5 Reasons to Go for Limestone for Your Next Building Project
Homeowners all across Columbus and Cincinnati are discovering the appeal of building with limestone. This attractive natural stone has so many uses - walls, floors, coping stones, patios, and even as blocks in the structure itself. And it lasts for centuries – the Great Sphinx of Giza was made of limestone and is still standing all these many years later.
Limestone is durable, less expensive than marble and granite, and gives a luxurious look to any space. It’s easy to work with, and its light tones brighten rooms. Read on to discover five reasons why Indiana limestone is ideal for your next project.
Limestone forms when sediments compress over time, making it a rugged surface that’s just perfect underfoot. Limestone pavers and tiles can be used for any floor or walkway surface whether it be a bathroom, a patio, or around the pool. And it holds up well outdoors in different temperature zones.
Architects love to use limestone for buildings, including siding. Limestone panels give any structure a classy look and they offer great protection against the elements, especially in warm-weather regions. The stone absorbs heat, keeping the interior cool. Cladding comes in a variety of tiles and panels and with an array of finishes, from brushed to polished.
One of the many limestone benefits is its strength and durability. It is among the most resilient of all-natural stones thanks to its density. Though it is softer than marble and granite, it wears well over time, making it a good option even in high-traffic areas.
People have been using limestone as a building material for centuries, largely because of how long it lasts. Because it’s stone, it’s particularly weather-resistant and erosion doesn’t weaken its structural integrity. Many contractors recommend using a sealant on the surface, which makes it hold up well against stains and dirt, too.
Architects and builders also use limestone in construction because of its versatility. The stone is durable enough to be underfoot, making great pavers, but can also be used in tiling, paneling, coping stones, and a myriad of other applications. Limestone’s pale hues complement just about any color scheme and it can look both luxurious and rural chic.
Limestone is easily worked, as well. It can be made into dense blocks, medium-sized bricks, and thin tiles. Sculptors have used it for centuries because it’s easy to cut, carve, and make designs in. It also uses less energy to produce than other building materials.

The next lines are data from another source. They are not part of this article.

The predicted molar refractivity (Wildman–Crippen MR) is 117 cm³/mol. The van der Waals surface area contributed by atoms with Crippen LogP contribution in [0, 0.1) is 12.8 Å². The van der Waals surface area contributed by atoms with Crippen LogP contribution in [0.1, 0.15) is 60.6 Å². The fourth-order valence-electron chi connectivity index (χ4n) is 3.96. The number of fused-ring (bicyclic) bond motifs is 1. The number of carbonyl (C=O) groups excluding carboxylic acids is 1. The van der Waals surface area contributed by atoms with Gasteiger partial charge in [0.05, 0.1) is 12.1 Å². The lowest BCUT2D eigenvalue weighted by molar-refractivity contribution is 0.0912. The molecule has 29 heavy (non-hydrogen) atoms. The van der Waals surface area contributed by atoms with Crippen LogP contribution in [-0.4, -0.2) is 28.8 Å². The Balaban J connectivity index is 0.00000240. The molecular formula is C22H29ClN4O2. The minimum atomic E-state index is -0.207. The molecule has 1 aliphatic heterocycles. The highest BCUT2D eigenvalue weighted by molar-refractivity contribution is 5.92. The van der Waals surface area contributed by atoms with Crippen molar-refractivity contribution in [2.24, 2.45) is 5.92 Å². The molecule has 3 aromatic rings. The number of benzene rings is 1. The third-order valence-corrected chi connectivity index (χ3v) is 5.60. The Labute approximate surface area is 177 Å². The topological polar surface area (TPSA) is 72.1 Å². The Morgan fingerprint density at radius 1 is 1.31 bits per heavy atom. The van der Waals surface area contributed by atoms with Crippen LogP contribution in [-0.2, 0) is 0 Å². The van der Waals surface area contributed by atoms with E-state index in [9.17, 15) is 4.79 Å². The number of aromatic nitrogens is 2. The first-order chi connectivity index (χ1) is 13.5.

Another benefit of limestone used in construction is that it absorbs heat, preventing that warmth from spreading inside. This makes it a natural way to keep a building cool and is one of the many reasons limestone has been used in hot areas for centuries. Limestone flooring in your home, for example, will stay comfortable even on very hot days.
Limestone has been shown to reduce air conditioning bills in hot climates. In some regions, lime-based paint is used to help keep temperatures down on the interior of buildings. In cities, limestone’s ability to thermoregulate helps fight the urban island heat effect.
Some of the world’s best-known and most-beloved structures were constructed from limestone. It was commonly used as an alternative to marble and granite in municipal buildings, bridges, colleges, and churches. The stone’s hardy nature has allowed many of these buildings to last for centuries.
Notable buildings made of limestone include:
Why use limestone? Hopefully, it’s clear by now. Limestone is among the best natural stone products for building projects due to its affordability compared to other stones, its remarkable durability, its myriad applications, and its thermoregulation capabilities. And simply because it’s a beautiful building block that complements any décor.
If you have questions about the properties of limestone as a building material stop by Stone Center. We have facilities in both Columbus and Cincinnati, and our expert staff would be happy to assist you in planning, designing, cutting, and installing this outstanding natural stone. Whether you want to do it yourself or hire a professional, we’re here to help.